Socket connection aborted when calling a WCF service method.

We are currently converting our project from .NET Remoting to WCF as the preferred method of remote service calls. One issue we ran into is that some methods worked perfectly while others bombed with a CommunicationException with very little useful information in it. There seemed to be no rhyme or reason as to why some methods worked, but others failed. The exception we always got back on the consumer after trying to make the service call was:

The socket connection was aborted. This could be caused by an error processing your message or a receive timeout being exceeded by the remote host, or an underlying network resource issue. Local socket timeout was ’00:00:59.2350000′.

The various levels of nested inner exceptions (the innermost being An existing connection was forcibly closed by the remote host) were no more helpful. Further debugging showed that the call did make it from the consumer to the service and that the service did successfully execute the method in under a second and return the results, so we definitely weren’t running into a socket timeout. After turning on the trace writers for WCF and digging through the event output, we saw issues where some of the types we were returning were unrecognized, despite being decorated with [DataContract] attributes:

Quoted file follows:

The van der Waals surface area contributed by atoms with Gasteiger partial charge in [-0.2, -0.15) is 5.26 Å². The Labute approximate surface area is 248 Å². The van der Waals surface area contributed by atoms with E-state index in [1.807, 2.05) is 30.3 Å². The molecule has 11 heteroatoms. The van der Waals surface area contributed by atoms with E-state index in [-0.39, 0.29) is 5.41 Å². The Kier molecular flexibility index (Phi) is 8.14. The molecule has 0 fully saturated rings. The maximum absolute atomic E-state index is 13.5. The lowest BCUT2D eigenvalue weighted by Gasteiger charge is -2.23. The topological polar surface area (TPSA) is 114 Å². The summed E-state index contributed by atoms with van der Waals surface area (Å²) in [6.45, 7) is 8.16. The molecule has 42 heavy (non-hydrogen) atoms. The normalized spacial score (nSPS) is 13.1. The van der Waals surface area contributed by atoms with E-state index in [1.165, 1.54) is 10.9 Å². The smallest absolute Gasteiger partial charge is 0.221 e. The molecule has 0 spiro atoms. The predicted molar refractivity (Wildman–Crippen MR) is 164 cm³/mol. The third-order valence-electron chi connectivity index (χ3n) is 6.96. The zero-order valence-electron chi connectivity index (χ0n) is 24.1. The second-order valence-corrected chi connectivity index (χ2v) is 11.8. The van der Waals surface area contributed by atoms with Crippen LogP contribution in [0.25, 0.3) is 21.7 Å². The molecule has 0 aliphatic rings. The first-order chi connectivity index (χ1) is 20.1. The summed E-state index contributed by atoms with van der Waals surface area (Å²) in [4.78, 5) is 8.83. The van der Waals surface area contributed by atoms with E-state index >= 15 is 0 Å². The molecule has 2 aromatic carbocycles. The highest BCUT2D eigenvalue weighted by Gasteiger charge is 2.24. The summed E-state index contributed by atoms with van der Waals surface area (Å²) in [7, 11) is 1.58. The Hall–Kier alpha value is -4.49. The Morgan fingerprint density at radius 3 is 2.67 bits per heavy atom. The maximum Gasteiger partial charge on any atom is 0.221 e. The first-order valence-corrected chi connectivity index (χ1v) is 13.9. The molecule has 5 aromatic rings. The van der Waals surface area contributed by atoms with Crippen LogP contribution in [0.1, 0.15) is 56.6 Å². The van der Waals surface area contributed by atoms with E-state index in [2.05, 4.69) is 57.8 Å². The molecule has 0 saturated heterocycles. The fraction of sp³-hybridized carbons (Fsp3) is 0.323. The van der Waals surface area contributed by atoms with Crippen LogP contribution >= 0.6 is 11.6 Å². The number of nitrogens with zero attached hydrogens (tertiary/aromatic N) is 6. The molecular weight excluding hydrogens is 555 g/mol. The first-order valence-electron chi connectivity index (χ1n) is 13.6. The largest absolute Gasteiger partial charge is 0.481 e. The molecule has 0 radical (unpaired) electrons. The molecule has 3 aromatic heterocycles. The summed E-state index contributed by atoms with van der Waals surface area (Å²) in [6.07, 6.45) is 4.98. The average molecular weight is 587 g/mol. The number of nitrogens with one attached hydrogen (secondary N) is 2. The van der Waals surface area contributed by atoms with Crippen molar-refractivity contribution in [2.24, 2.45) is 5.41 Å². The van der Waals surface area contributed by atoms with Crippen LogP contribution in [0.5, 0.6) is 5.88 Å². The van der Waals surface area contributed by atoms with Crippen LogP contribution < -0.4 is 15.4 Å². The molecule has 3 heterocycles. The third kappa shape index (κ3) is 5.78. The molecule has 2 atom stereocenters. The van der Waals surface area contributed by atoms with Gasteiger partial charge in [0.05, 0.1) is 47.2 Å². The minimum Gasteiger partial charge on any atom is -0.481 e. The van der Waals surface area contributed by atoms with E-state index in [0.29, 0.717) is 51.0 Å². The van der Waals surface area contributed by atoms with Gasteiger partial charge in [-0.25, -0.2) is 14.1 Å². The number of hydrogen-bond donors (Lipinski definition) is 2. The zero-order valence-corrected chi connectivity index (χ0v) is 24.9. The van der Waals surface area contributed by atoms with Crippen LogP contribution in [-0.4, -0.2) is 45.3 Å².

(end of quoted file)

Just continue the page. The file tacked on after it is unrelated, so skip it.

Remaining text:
Type ‘(type name)‘ with data contract name ‘(contract name)‘ is not expected. Add any types not known statically to the list of known types – for example, by using the KnownTypeAttribute attribute or by adding them to the list of known types passed to DataContractSerializer.

In our scenario, the culprit ended up being abstract classes our objects inherited. When an object is passed over the wire using WCF, it is instantiated and rehydrated on the other side. If the type is being passed as an abstract, the consuming end does not know what concrete type it should reconstitute the abstract type as. To work around this, you can decorate the abstract class with the [KnownType] attribute, specifying what known concrete types it could be. Why WCF doesn’t automatically infer this based on both types being [DataContract]’d, I’m not sure.

For example, if concrete type Person inherits abstract type NamedItemBase and you attempt to call WCF service method “List<NamedItemBase> GetAllPeople()”, you would need to decorate your Person class with [DataContract] and your NamedItemBase with [DataContract] and [KnownType(typeof(Person))]